I don't know of an attorney out that way, but here are some pointers for finding a good one.
1.) www.martindale.com. This is a peer and client rating service for attorneys. You can search by practice area, geographic area, etc. Some things to look for: membership activity in the local and state Bar Association (particularly if they have had any leadership roles in the Family Law division), practice areas (get someone who does only Family Law), length of time in the profession (find someone who has been doing this a while) and firm experience and expertise. It is not unusual to have a "boutique" family law section within a large firm, but a smaller firm that specializes only in family law might be just as good or better.
2.) www.superlawyers.com. This site is a little more commercial, but if you have looked on Martindale and have a few names, you might start seeing the same names and the same firms coming up again and again. This is a good sign. Again, search by practice area and geographic area. Don't ignore the "rising star" section, especially if you have one or two superlawyers in a firm with a rising star. This shows they mentor--a rising star may be a good bet and somewhat less money.
3.) Your local city magazine most likely runs a "best of" edition once a year. Again, you should start seeing some firm and individual names again and again in all three resources. These are the people you should research.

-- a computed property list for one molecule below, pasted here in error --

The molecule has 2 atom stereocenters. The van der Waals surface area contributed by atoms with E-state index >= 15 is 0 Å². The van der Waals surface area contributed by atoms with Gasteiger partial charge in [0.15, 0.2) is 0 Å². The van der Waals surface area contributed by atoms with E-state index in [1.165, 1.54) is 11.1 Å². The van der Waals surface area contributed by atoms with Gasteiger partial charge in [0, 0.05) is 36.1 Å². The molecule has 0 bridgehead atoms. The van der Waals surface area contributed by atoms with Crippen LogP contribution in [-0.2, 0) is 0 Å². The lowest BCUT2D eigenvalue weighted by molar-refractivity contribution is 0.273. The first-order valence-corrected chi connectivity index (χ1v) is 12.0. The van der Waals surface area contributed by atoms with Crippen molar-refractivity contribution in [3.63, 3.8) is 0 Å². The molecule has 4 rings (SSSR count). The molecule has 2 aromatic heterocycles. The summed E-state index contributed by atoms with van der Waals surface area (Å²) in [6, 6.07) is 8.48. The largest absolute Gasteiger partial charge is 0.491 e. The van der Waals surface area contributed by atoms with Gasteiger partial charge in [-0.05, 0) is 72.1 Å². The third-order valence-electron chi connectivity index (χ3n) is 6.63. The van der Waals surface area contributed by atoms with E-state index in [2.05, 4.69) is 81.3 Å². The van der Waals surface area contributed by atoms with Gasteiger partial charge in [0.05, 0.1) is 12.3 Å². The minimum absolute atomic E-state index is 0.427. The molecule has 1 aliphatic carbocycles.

Once you start seeing the same names and firms come up again and again, look at their websites and study their activity. Google search their cases. Since you're a man, I would highly recommend you find someone very, very experienced in dad's rights.
Lawyers are expensive, and those at the top of their game charge quite a bit. You can save money by being prepared to not waste their time. You can ask what you can do to keep your bills down. Little things like doing all your own copying at the Kinko's or Staples and organizing all of your discovery information so that they can easily find things (you should also make another copy for the opposing attorney--saves even more money).
Finally, you can ask friends and family who they might recommend and cross-reference their recommendations with your own research.